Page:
In this interview, I decided to have a conversation with my English A teacher who is also an IB Examiner. English is my favorite subject in the IB. And I often have conversations with my teacher about how others and I can improve our skills. Especially to understand the new changes that have been implemented recently for English A Language and Literature.
Question: What major changes have you noticed in the new IB English A curriculum? Are there any similarities to the past curriculum?
I’ve been teaching IB English for the past 7 years. For my students the past English Language and Literature curriculum was more interactive and enjoyable. They particularly enjoyed the creative writing task that was part of the old curriculum. The new curriculum, however, is more focused on critical thinking and the approaches to analysis have become far more focused and divided. This is especially reflected in the changes for Paper 1. In the past, this paper was a comparative analysis of non-literary texts whereas now it consists of two separate in-depth non-literary analyses.
Question: What are some major issues you have seen students struggle with in IB English?
Answer: Because many students join the Diploma Program after completing IGCSE or other equivalents of education certifications, they are not used to the structure and format of IB English. This is something that challenges students every year. Mainly because they have to go back to the basics of literary analysis to learn how to break down and evaluate the works we study in class. This is the major issue I have noticed but even then, through practice, there’s nothing students cannot achieve.
Question: As an examiner, are there any tips you can offer students on how to go about practicing analysis and breaking down text effectively?
Answer: An exercise I often have my students do is that we have weekly classes where everyone is given the same body of work or literature extract that they annotate with stylistic devices. And later they compare it with their peers. Annotating the works studied in class helps students think critically about the effect the text has on the reader. Along with what techniques the authors employ to bring about this effect.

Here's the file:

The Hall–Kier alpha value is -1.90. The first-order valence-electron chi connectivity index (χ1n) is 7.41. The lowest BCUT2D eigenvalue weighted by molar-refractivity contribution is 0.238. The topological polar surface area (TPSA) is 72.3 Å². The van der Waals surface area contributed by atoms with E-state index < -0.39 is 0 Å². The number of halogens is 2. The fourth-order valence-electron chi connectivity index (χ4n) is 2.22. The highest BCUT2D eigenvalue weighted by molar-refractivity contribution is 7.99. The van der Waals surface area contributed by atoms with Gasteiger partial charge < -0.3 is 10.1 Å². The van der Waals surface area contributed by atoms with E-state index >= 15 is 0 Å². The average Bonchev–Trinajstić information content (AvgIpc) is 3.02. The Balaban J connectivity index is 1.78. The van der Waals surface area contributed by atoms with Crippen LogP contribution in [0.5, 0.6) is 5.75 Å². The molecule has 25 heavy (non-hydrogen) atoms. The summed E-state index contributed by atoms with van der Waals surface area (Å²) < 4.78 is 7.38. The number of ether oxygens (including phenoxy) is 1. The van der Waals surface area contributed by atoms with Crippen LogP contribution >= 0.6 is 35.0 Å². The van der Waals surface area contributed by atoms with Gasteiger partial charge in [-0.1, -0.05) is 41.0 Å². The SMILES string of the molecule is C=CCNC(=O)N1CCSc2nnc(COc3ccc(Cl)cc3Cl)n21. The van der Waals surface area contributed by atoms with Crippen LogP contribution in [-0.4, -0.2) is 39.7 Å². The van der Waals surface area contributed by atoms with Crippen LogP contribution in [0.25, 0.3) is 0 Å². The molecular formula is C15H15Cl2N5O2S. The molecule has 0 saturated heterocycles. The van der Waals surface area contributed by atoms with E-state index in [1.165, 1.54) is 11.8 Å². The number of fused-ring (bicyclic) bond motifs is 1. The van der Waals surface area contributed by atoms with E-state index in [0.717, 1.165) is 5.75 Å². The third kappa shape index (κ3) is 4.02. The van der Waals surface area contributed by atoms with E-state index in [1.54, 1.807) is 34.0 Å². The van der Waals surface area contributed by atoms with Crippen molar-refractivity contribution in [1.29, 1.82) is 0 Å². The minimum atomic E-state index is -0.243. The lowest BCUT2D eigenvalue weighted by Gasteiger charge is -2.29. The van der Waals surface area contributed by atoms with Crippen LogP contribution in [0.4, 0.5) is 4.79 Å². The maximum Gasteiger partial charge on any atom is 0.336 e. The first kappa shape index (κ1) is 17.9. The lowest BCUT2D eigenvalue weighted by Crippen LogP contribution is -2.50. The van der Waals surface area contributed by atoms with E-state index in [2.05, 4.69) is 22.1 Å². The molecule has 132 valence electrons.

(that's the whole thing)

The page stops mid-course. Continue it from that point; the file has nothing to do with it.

Question: English Paper 2 will be assessed for the first time in May 2023, is there any advice you can offer as an examiner on what to expect and how to go about the paper?
Answer: The IB has provided several exemplar responses. I urge students to overview and study the examples in great detail because it will help them understand what is expected of them. As with any other subject or exam, as long as you understand the criteria behind the mark scheme and have an in-depth understanding of the literary works you have chosen for your exam, it should go okay. Practicing exemplar questions in class is also something I highly encourage because it will help highlight your strengths and weaknesses so that you can improve your skills.
In my experience, doing an Extended Essay in English was discouraged by some teachers. Do you feel the same way, is there a reason this happens?
Extended Essays in English are highly subjective which is why I can understand the apprehension some teachers may have against them. But I also believe that if a student wishes to write their EE in English it is my obligation to help and encourage them in my capacity as a teacher. I think that an English EE helps students refine their research and writing skills alongside their analysis skills. Regardless of what others say, students know their interests well and should have fun with their Extended Essay.
Question: Last, but not least, many students think that English does not require studying. Is this the case with IB English?
Answer: I can understand why many students have this mindset toward English. And having taught IGCSE English in the past, the creative writing-focused approach relies more on imagination and creative skill as compared to literary analysis. However, IB English is very different from English in other education systems. The critical thinking skills and in-depth analysis approach to evaluating texts can only be achieved through practice and active development of reading, writing, and thinking skills.